3rd Edition of Global Conference on
Pharmaceutics and Drug Delivery Systems
- June 24-26, 2019
- Paris, France
Kazem Alemzadeh has completed his PhD from the University of Bradford, United Kingdom. He is a senior lecturer in the Department of Mechanical Engineering at the University of Bristol and he is being part of the Clinical Trails Unit at the Bristol School of Oral and Dental Sciences. He has carried a wide research and has numerous scientific publications and has been serving as an editorial board member.
The global pharmaceutical industry is worth $300 billion dollars per annum and a nearly third is spent on drug delivery. It is estimated it could be worth nearly $1.6 trillion by 2020. Medicated chewing gum is a new developing drug delivery method, with a promising future. Its potential has not yet been fully exploited because current in-vitro dissolution apparatus/chewing machine cannot simulate the human chewing action and forces accurately to influence drug release rate because of the complexities involved in mastication. And also most of these devices do not have the ability to combine mastication, saliva and chewing gum similar to human and subsequently measuring the dissolution/release of compounds from chewing gums.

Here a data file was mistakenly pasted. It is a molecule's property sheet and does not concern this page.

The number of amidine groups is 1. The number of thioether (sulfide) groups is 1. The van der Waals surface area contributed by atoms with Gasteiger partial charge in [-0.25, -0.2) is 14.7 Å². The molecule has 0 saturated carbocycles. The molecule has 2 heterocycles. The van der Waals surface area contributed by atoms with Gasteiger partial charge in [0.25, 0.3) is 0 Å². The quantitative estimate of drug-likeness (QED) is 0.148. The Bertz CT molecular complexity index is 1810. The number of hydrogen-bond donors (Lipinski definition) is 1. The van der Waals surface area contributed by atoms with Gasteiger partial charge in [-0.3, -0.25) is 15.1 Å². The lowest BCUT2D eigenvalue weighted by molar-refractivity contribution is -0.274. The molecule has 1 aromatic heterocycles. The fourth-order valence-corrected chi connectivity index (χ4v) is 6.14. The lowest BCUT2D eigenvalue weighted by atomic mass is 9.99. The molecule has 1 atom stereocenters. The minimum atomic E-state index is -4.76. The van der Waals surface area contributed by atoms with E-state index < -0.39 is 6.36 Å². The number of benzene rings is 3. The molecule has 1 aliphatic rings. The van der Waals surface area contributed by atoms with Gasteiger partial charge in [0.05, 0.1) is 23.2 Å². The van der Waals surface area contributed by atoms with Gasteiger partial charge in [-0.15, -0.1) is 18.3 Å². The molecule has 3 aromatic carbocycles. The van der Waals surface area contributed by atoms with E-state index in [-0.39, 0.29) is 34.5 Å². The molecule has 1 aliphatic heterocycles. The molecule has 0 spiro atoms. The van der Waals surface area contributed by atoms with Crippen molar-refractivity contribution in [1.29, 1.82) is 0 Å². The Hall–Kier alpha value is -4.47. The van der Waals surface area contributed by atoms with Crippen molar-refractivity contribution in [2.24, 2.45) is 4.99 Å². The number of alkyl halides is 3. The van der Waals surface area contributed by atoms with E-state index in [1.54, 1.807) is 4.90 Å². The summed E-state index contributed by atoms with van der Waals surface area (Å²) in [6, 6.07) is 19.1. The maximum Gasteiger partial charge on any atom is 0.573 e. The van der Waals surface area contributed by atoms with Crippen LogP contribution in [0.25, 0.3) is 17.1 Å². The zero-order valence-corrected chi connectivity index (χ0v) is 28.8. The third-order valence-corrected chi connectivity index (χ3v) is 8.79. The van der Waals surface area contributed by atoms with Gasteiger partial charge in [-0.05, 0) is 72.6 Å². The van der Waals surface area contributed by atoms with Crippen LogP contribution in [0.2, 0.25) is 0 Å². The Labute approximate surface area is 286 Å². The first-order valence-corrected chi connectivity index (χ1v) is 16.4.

The aim of this study is to validate the use of the newly developed humanoid chewing simulator to extract xylitol in-vivo and in-vitro from commercially available chewing gum and quantify its release over time.
Audience take away:
• Why the current in-vitro apparatus/chewing machine used for medicated chewing gum cannot simulate the human chewing action?
• Why the mastication of two devices chosen by Ph.Eur.8,0.2.9.25 Apparatus (A and B) are not similar to real mastication?
• What is bionic engineering design and how could it help?